In a ‘traditional’ fantasy game I think this is still true, though in a lesser sense. The idea here is simple – for magical healing to leave a scar. That is, the healing is magically fast, but does not erase every mark as if the wound never happened. The body heals up, good as new as far as the rules are concerned, but the scar is still there. Now, I wouldn’t propose every single instance of damage leading to a noticeable scar – that would make every D&D character a scar-riddled monstrosity by level 3 or so. Rather, I think that serious injuries could be handled this way. Critical hits that the character receives from opponents, for example, or any injury that drops her below 0 hit points. I like the idea of scars as a lasting reminder – something of the character’s story written on their skin. And you can get cool scar-comparing scenes between heroes, like it’s Lethal Weapon or something.

Community Leveling, Or the Actual Hero’s Journey

As far as Joseph Campbell is concerned, why does the Hero undertake the Journey? Almost everyone forgets this question, I think, especially when discussing RPGs. But at the end of that big Hero’s Journey cycle is the return of the hero to her community, bearing the ‘elixir’, or the essence of what she has learned and how she has grown in her journey. The purpose is to return to where you began with everything you need to make things right. It’s why, for instance, the Scouring of the Shire has to happen at the end of the epic Lord of the Rings story.

What we get in most fantasy games are truncated, hobbled hero’s journeys because it is almost always only the heroes who benefit. I mean, in theory you are saving the world by defeating the Big Bad, but normally you’ve absorbed millions of gold pieces worth of treasure and magic items and made hardly a ripple in the world around you. You have leveled, but on one around you has.

I take this idea from The Fifth World, among other places, but I propose the idea of letting communities level up along with the characters who originate there. There is something of this in AD&D, where high-level characters end up automatically building things like towers and churches, presumably in or near their home town or home base. These things concretely change the local world, rather than saving the cosmos but leaving the local world untouched.

I would like to see this carried even further – that part of the treasure that characters would receive, they receive in the form of their improving community. This can form something of a virtuous circle, as your adventures and rescues mean that your little hamlet becomes a thriving town with even more resources and adventure seeds available for you.

Any decent GM or DM can of course make this happen, but the trick is making this part of the game’s rules, or part of the hack you create.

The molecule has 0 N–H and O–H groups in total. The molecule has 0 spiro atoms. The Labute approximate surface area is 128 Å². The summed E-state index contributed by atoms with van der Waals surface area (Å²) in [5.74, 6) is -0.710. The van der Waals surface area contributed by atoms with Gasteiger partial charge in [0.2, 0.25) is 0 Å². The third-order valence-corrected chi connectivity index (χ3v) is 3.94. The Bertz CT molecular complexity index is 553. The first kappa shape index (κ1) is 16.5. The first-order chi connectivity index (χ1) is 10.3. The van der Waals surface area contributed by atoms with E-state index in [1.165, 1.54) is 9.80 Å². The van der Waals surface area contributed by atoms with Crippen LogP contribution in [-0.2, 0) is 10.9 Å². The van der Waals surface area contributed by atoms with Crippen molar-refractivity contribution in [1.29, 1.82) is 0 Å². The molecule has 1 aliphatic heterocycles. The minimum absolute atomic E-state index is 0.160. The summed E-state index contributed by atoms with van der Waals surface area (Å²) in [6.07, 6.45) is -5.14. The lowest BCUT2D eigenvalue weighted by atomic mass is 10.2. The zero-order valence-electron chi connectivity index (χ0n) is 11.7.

Random Scatter With A D8

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I don’t know whether this mechanic already exists in games – it probably does, as I think about it, but it’s a good one. This is for cases when, for example, you throw a grenade and it bounces around a bit, or miss your shot and want to know where it went wide, etc. Basically, you roll a d8 once and possible twice. For the first roll, you assign north, or forward across the table from the point of view of the GM, as 1, and then go around clockwise to the other eight cardinal and intermediate directions, around to where ‘northwest’ is 8 and then due north is back to 1. If you want, you can roll another die to randomize how far the attack scattered from the center, with 1 being near the bulls-eye and say 6 for a d6 is at the edge of the range you’ve determined. Say, for example, you can roll d8 for the direction and d6 for inches, so with a roll of just two dice and a glance, you can determine direction and distance of a miss.

With a little Googling, I found that scatter dice also exist – so you can buy d8s with the cardinal and intermediate directions on each of the eight sides. But this is nice because you can determine scatter in a moment using the d8 you already have in front of you. It’s something I do at the table all the time.

More Mechanics Coming…

I have about a dozen more of these little notes to expand upon in the future, so keep an eye out of this kind of thing interests you. And feel free to comment with cool mechanics you use, or have come up with, that could work in lots of different games.

Large-Sized Characters In 5E D&D

As it stands, making any large-sized playable race in D&D 5E is more of a problem than is likely to be worthwhile. According to the DMG, a large-size playable race would deal double weapon damage at level 1, and with the way hit dice work in the MM, it could be argued that their class hit dice would be upgraded by one die type, meaning a large-sized fighter for example would have d12 hit dice instead of d10 due to size.

These huge advantages would be balanced out a bit by the fact that a large PC would have to squeeze in a lot of common situations – traveling through Dwarven tunnels or visiting the ubiquitous pseudo-Medieval taverns. I’d assume, though, that the DM would just have to adjust for that, reducing the number of five-foot-wide corridors and so on in a given adventure, or else the player playing the large PC would just be left out. Somewhat balanced, but definitely no fun, leaving a situation where the PC would have all the advantages and probably few, or none, of the constraints of being large.